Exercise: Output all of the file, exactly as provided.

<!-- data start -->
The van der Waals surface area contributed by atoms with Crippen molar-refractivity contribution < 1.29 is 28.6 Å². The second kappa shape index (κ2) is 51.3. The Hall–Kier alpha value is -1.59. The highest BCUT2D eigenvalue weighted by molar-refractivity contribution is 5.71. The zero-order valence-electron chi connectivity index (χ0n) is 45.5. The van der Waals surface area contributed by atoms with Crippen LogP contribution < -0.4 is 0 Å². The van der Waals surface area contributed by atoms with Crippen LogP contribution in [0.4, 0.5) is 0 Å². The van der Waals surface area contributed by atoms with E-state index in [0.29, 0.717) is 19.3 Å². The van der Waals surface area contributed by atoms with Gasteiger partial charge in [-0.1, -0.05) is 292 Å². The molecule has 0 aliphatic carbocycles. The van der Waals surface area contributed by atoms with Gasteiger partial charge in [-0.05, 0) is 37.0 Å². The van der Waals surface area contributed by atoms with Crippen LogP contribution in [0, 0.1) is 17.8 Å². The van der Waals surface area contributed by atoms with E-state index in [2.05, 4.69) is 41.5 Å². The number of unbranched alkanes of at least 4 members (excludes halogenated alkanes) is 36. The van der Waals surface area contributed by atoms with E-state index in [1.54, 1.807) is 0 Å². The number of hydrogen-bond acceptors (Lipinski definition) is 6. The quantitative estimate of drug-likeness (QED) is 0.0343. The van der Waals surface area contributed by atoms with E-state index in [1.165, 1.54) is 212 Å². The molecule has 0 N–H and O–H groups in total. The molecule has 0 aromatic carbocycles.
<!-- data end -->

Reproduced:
The van der Waals surface area contributed by atoms with Crippen molar-refractivity contribution < 1.29 is 28.6 Å². The second kappa shape index (κ2) is 51.3. The Hall–Kier alpha value is -1.59. The highest BCUT2D eigenvalue weighted by molar-refractivity contribution is 5.71. The zero-order valence-electron chi connectivity index (χ0n) is 45.5. The van der Waals surface area contributed by atoms with Crippen LogP contribution < -0.4 is 0 Å². The van der Waals surface area contributed by atoms with Crippen LogP contribution in [0.4, 0.5) is 0 Å². The van der Waals surface area contributed by atoms with E-state index in [0.29, 0.717) is 19.3 Å². The van der Waals surface area contributed by atoms with Gasteiger partial charge in [-0.1, -0.05) is 292 Å². The molecule has 0 aliphatic carbocycles. The van der Waals surface area contributed by atoms with Gasteiger partial charge in [-0.05, 0) is 37.0 Å². The van der Waals surface area contributed by atoms with Crippen LogP contribution in [0, 0.1) is 17.8 Å². The van der Waals surface area contributed by atoms with E-state index in [2.05, 4.69) is 41.5 Å². The number of unbranched alkanes of at least 4 members (excludes halogenated alkanes) is 36. The van der Waals surface area contributed by atoms with E-state index in [1.54, 1.807) is 0 Å². The number of hydrogen-bond acceptors (Lipinski definition) is 6. The quantitative estimate of drug-likeness (QED) is 0.0343. The van der Waals surface area contributed by atoms with E-state index in [1.165, 1.54) is 212 Å². The molecule has 0 N–H and O–H groups in total. The molecule has 0 aromatic carbocycles.